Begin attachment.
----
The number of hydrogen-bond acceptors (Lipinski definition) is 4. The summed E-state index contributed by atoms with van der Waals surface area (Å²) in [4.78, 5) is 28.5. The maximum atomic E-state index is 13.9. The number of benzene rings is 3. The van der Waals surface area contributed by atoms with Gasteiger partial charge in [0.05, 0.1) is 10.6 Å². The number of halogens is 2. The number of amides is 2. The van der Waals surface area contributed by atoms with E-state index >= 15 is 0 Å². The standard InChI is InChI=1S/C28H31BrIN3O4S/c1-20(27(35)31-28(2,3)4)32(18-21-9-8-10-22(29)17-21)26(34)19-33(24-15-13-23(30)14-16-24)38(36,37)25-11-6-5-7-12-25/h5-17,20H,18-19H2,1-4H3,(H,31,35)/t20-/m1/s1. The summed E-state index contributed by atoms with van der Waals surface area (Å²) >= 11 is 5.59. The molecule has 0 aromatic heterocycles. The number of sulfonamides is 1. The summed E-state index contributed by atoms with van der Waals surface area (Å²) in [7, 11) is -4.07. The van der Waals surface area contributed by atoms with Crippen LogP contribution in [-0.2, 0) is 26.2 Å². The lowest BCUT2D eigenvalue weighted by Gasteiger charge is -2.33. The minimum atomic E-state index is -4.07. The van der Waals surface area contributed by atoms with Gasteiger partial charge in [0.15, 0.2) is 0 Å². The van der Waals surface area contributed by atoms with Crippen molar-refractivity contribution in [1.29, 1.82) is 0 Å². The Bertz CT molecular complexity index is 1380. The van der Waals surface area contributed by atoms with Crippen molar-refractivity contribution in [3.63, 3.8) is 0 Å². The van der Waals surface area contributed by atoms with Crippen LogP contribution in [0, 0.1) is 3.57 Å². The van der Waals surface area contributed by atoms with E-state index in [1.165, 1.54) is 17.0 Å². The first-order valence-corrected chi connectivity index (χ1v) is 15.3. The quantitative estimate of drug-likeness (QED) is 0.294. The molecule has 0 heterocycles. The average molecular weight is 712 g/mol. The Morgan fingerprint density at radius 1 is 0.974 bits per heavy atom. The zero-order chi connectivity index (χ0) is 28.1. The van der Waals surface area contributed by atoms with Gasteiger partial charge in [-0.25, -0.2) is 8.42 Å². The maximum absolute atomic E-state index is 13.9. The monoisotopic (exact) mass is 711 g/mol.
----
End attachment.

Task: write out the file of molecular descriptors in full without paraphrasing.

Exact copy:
The number of hydrogen-bond acceptors (Lipinski definition) is 4. The summed E-state index contributed by atoms with van der Waals surface area (Å²) in [4.78, 5) is 28.5. The maximum atomic E-state index is 13.9. The number of benzene rings is 3. The van der Waals surface area contributed by atoms with Gasteiger partial charge in [0.05, 0.1) is 10.6 Å². The number of halogens is 2. The number of amides is 2. The van der Waals surface area contributed by atoms with E-state index >= 15 is 0 Å². The standard InChI is InChI=1S/C28H31BrIN3O4S/c1-20(27(35)31-28(2,3)4)32(18-21-9-8-10-22(29)17-21)26(34)19-33(24-15-13-23(30)14-16-24)38(36,37)25-11-6-5-7-12-25/h5-17,20H,18-19H2,1-4H3,(H,31,35)/t20-/m1/s1. The summed E-state index contributed by atoms with van der Waals surface area (Å²) >= 11 is 5.59. The molecule has 0 aromatic heterocycles. The number of sulfonamides is 1. The summed E-state index contributed by atoms with van der Waals surface area (Å²) in [7, 11) is -4.07. The van der Waals surface area contributed by atoms with Crippen LogP contribution in [-0.2, 0) is 26.2 Å². The lowest BCUT2D eigenvalue weighted by Gasteiger charge is -2.33. The minimum atomic E-state index is -4.07. The van der Waals surface area contributed by atoms with Gasteiger partial charge in [0.15, 0.2) is 0 Å². The van der Waals surface area contributed by atoms with Crippen molar-refractivity contribution in [1.29, 1.82) is 0 Å². The Bertz CT molecular complexity index is 1380. The van der Waals surface area contributed by atoms with Crippen molar-refractivity contribution in [3.63, 3.8) is 0 Å². The van der Waals surface area contributed by atoms with Crippen LogP contribution in [0, 0.1) is 3.57 Å². The van der Waals surface area contributed by atoms with E-state index in [1.165, 1.54) is 17.0 Å². The first-order valence-corrected chi connectivity index (χ1v) is 15.3. The quantitative estimate of drug-likeness (QED) is 0.294. The molecule has 0 heterocycles. The average molecular weight is 712 g/mol. The Morgan fingerprint density at radius 1 is 0.974 bits per heavy atom. The zero-order chi connectivity index (χ0) is 28.1. The van der Waals surface area contributed by atoms with Gasteiger partial charge in [-0.25, -0.2) is 8.42 Å². The maximum absolute atomic E-state index is 13.9. The monoisotopic (exact) mass is 711 g/mol.